Last updated on February 7th, 2013 at 04:02 pm
One of my evolving dreams, related to money, is for the revival of small local business. I’ve made a personal commitment to
(1) do as much of my shopping locally as I possibly can; and
(2) avoid non-local business as much as I possibly can.
And note, when I say local, I don’t mean the local chain superstore. I mean the local business owner. Ideally, I mean the local business owner who is selling locally made goods.
Granted, there are some things this simply won’t work with. I don’t know of any small local manufacturers of toilet paper, for example. Avocados, which I love with a passion, don’t grow around here. Also, I am literally, physically, unable to exist without coffee, and coffee only comes from far, far away. So for those things, I just have to go as local as possible and buy from a locally-owned market instead of from a big box store.
I have lots of reasons for moving in this direction. Some are economic, some are cultural, and some are environmental. Some, in fact, are emotional.
I’ll admit it up front: I am kind of mad at big business.
I am especially mad at the ones who have set themselves up to be “too big to fail,” so that we the taxpayers are bailing them out. And at the same time, those guys we’re bailing out aren’t really doing anything to bail us out. I’d just as soon not do business with them.
A propos of this topic, I was just over at Amazon looking up a book, and saw that Jeff Bezos has an open letter on the home page. In the letter, he announces that Amazon has been ranked #1 in the National Retail Federation Customers’ Choice Awards. He reminds us that Amazon’s mission is to be Earth’s most customer-centric company.
You know what? I appreciate that. I have never had anything but stellar customer service from Amazon. I’ve never looked for something that I couldn’t find on Amazon. Shipping has always been lickety-split, even when I order all my Christmas presents on December 22 and need them in two days. On the rare occasion when I’ve needed to return something, it’s been no problem and my credit card has been promptly refunded. No complaints whatsoever on the customer service front.
As big a fan as I am, though, I do have complaints on another front.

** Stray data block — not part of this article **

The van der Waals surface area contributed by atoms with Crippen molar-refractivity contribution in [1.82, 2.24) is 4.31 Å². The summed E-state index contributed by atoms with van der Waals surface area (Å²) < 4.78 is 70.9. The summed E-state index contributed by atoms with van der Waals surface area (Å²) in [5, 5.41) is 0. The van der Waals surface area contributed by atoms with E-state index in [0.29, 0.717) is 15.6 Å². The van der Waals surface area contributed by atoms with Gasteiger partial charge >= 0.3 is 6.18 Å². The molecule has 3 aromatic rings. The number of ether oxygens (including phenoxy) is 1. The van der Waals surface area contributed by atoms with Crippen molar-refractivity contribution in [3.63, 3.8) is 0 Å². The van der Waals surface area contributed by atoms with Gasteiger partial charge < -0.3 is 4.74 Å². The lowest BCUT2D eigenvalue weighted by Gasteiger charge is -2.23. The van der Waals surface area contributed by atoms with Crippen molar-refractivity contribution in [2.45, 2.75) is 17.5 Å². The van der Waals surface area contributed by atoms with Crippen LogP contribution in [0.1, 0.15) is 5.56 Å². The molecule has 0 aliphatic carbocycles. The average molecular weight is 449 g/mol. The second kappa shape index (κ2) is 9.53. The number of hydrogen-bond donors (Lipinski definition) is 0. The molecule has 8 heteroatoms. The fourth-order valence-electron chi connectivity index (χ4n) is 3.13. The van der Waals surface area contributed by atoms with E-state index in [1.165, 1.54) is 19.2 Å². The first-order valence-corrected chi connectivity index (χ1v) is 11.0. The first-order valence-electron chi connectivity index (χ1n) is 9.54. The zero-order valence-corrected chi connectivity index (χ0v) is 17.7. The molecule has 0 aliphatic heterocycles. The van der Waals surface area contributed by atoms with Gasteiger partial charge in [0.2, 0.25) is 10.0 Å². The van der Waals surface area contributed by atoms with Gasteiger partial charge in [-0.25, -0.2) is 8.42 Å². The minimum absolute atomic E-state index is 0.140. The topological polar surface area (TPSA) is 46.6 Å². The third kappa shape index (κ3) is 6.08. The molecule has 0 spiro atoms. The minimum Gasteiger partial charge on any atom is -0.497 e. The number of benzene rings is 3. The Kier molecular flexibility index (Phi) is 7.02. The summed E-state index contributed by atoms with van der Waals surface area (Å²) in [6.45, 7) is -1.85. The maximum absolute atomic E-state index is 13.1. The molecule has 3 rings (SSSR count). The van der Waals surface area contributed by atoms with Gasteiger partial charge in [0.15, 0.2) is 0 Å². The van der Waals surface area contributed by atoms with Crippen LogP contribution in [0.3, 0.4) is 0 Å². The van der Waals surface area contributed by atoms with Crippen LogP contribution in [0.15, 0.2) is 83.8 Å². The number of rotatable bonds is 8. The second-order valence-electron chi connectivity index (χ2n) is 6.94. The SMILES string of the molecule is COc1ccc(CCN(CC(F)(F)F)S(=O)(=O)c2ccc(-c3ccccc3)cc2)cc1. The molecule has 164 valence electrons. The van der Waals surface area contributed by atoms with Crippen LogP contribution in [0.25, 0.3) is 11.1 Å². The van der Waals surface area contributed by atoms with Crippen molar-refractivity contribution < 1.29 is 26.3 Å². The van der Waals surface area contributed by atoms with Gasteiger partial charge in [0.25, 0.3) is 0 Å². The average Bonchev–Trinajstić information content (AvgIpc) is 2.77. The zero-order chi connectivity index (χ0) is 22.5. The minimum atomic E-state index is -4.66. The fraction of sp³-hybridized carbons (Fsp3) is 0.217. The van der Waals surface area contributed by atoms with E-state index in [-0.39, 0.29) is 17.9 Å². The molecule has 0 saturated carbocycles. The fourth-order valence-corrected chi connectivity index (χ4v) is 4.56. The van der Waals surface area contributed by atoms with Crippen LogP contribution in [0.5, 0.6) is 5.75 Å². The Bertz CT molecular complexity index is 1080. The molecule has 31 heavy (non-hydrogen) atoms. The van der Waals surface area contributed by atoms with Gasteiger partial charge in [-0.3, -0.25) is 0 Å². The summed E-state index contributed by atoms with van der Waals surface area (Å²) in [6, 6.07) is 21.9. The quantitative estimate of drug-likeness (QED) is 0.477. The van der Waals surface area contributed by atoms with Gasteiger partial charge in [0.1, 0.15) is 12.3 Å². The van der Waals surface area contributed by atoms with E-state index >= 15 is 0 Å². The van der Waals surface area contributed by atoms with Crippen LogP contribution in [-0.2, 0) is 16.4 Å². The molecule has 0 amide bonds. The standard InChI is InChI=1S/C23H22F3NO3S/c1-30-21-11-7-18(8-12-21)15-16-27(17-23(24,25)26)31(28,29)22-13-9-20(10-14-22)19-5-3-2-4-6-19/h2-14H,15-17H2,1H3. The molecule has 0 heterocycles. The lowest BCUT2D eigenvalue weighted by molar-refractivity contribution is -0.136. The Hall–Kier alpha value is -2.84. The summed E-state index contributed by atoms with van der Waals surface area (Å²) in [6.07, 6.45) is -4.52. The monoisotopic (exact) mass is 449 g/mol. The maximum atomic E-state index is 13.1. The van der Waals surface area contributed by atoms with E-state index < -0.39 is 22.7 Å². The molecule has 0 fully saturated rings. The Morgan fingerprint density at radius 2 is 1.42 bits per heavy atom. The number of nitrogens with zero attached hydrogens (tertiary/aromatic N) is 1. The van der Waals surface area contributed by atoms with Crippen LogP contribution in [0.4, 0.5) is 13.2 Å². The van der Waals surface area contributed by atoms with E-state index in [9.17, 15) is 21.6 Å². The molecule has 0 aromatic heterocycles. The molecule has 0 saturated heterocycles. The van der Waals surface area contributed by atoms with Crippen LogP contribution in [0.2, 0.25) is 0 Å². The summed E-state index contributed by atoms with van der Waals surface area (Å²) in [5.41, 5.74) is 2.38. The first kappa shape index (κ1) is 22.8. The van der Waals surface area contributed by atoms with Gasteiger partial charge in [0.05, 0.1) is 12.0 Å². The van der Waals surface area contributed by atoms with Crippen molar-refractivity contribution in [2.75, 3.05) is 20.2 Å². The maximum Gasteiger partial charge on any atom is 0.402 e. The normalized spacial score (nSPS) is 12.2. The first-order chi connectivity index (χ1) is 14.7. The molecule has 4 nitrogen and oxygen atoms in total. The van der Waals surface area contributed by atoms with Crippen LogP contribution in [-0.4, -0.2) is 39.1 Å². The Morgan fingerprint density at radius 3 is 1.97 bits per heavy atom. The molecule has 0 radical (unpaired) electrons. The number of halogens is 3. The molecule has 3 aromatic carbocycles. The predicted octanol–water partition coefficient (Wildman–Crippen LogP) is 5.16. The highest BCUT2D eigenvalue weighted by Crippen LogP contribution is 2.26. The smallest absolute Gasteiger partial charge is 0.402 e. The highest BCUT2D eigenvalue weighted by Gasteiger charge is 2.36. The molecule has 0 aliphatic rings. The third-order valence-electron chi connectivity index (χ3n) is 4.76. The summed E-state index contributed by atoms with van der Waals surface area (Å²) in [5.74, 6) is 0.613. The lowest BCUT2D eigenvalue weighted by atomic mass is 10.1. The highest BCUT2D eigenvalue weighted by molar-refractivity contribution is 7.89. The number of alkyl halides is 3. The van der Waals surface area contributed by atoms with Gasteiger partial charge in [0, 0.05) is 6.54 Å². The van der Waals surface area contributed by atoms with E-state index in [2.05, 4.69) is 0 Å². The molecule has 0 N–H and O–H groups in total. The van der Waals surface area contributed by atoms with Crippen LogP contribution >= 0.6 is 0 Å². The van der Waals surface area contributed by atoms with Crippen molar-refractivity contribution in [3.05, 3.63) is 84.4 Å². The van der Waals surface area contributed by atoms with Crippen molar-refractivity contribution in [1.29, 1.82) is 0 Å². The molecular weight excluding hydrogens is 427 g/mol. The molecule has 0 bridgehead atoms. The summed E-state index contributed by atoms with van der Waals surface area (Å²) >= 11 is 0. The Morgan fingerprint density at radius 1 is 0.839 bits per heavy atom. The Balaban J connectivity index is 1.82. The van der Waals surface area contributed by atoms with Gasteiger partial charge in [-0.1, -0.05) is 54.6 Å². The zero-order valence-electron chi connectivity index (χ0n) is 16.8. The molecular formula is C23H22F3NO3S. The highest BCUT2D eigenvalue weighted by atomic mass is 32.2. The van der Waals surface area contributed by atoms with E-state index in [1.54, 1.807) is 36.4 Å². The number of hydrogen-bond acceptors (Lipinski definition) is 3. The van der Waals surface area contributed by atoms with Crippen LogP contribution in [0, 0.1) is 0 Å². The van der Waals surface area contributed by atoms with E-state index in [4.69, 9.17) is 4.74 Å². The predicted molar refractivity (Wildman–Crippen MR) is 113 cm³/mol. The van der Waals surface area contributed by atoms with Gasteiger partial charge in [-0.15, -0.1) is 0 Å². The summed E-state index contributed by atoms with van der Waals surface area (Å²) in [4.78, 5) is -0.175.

Amazon is a behemoth. It is pioneering e-book production, sales, and delivery. And it is gouging the heck out of those of us who are moving to e-book platforms out of a desire to save trees, open the marketplace to more authors and more ideas, and share a love of books worldwide.
My Amazon e-books typically cost more than if I bought a physical book. I’ve noticed that phenomenon creeping up over the last year or so. At first it was occasional. Now it seems every e-book I buy is at least a dollar or two higher than the price of the physical book. In fact, I have a suspicion that my e-book prices are subsidizing the low prices Amazon offers on physical books.
Now, maybe it’s not just Amazon running up the price on e-books and dropping the price on physical books; maybe it’s the publishers, clinging to their old business model. If so, perhaps they should read what happened to newspapers and the record industry.
But hey, change is hard.
My point is, even if the publishing industry is at the root of the problem, Amazon has more than enough power to chip away at that. We, the consumers, are the primary source of Amazon’s power. After all, we’re the ones buying the products, writing the reviews that sell more products, and becoming life-long habitual hybrid marketer/customers with some pretty big lifetime value numbers.
Personally, I think Amazon has an obligation to change the world on our behalf.
In fact, I think any big business that wants my patronage should embrace that very same obligation.
I’d like to see big business do a few things to reinvigorate local business instead of vacuuming it up like so much detritus under the heel of its very big boot.
I’d like to see big business help communities thrive instead of paying such lean wages that employees are living on discount boxes of mac and cheese and working second and third jobs.
I’d like to see big business acknowledge that even the possibility of peak oil and global warming is enough motivation to make some business model changes.
I’d like to see big business produce sustainable products that last, instead of cheap trendy products that are headed for the dump almost before they’re out of the bag.
In short, I think if I’m going to do business with any big business, I should be holding it to a higher standard. Because yeah, I think big business owes me something.
It owes me attention to the environment. Unemployment. The decline of local communities. The evaporation of the tax base and the corresponding gutting of infrastructure programs and services that every single one of us needs.
So Amazon, thanks for the free shipping. Thanks for the variety and the great customer service. Thanks for being there whenever I get a whim to find a book (or a pair of garden sheers, or a pressure cooker, or just about anything else I can think of). Now get to work. Because after all, to quote the Good Book, for everyone to whom much is given, of him shall much be required.
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